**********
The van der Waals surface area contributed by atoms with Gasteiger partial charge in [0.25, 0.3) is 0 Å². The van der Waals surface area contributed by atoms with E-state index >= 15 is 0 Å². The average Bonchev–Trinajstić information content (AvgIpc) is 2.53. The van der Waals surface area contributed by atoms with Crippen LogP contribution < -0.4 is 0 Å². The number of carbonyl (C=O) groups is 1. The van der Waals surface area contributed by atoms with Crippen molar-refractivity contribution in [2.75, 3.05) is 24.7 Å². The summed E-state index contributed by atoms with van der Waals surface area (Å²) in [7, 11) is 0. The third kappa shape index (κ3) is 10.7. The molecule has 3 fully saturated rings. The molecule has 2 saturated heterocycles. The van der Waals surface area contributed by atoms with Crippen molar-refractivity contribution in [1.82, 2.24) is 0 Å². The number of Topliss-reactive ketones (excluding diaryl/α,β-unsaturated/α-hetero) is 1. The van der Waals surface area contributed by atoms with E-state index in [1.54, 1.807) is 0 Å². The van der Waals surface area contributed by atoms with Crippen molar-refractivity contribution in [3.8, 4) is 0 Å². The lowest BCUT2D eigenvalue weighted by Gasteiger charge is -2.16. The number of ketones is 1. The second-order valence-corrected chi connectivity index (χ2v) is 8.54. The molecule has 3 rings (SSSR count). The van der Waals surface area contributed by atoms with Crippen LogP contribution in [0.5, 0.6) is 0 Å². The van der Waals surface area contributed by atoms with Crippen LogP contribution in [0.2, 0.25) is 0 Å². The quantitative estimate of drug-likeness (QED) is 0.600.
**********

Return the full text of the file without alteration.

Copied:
The van der Waals surface area contributed by atoms with Gasteiger partial charge in [0.25, 0.3) is 0 Å². The van der Waals surface area contributed by atoms with E-state index >= 15 is 0 Å². The average Bonchev–Trinajstić information content (AvgIpc) is 2.53. The van der Waals surface area contributed by atoms with Crippen LogP contribution < -0.4 is 0 Å². The number of carbonyl (C=O) groups is 1. The van der Waals surface area contributed by atoms with Crippen molar-refractivity contribution in [2.75, 3.05) is 24.7 Å². The summed E-state index contributed by atoms with van der Waals surface area (Å²) in [7, 11) is 0. The third kappa shape index (κ3) is 10.7. The molecule has 3 fully saturated rings. The molecule has 2 saturated heterocycles. The van der Waals surface area contributed by atoms with Crippen molar-refractivity contribution in [1.82, 2.24) is 0 Å². The number of Topliss-reactive ketones (excluding diaryl/α,β-unsaturated/α-hetero) is 1. The van der Waals surface area contributed by atoms with E-state index in [1.54, 1.807) is 0 Å². The van der Waals surface area contributed by atoms with Crippen molar-refractivity contribution in [3.8, 4) is 0 Å². The lowest BCUT2D eigenvalue weighted by Gasteiger charge is -2.16. The number of ketones is 1. The second-order valence-corrected chi connectivity index (χ2v) is 8.54. The molecule has 3 rings (SSSR count). The van der Waals surface area contributed by atoms with Crippen LogP contribution in [0.5, 0.6) is 0 Å². The van der Waals surface area contributed by atoms with Crippen LogP contribution in [0.2, 0.25) is 0 Å². The quantitative estimate of drug-likeness (QED) is 0.600.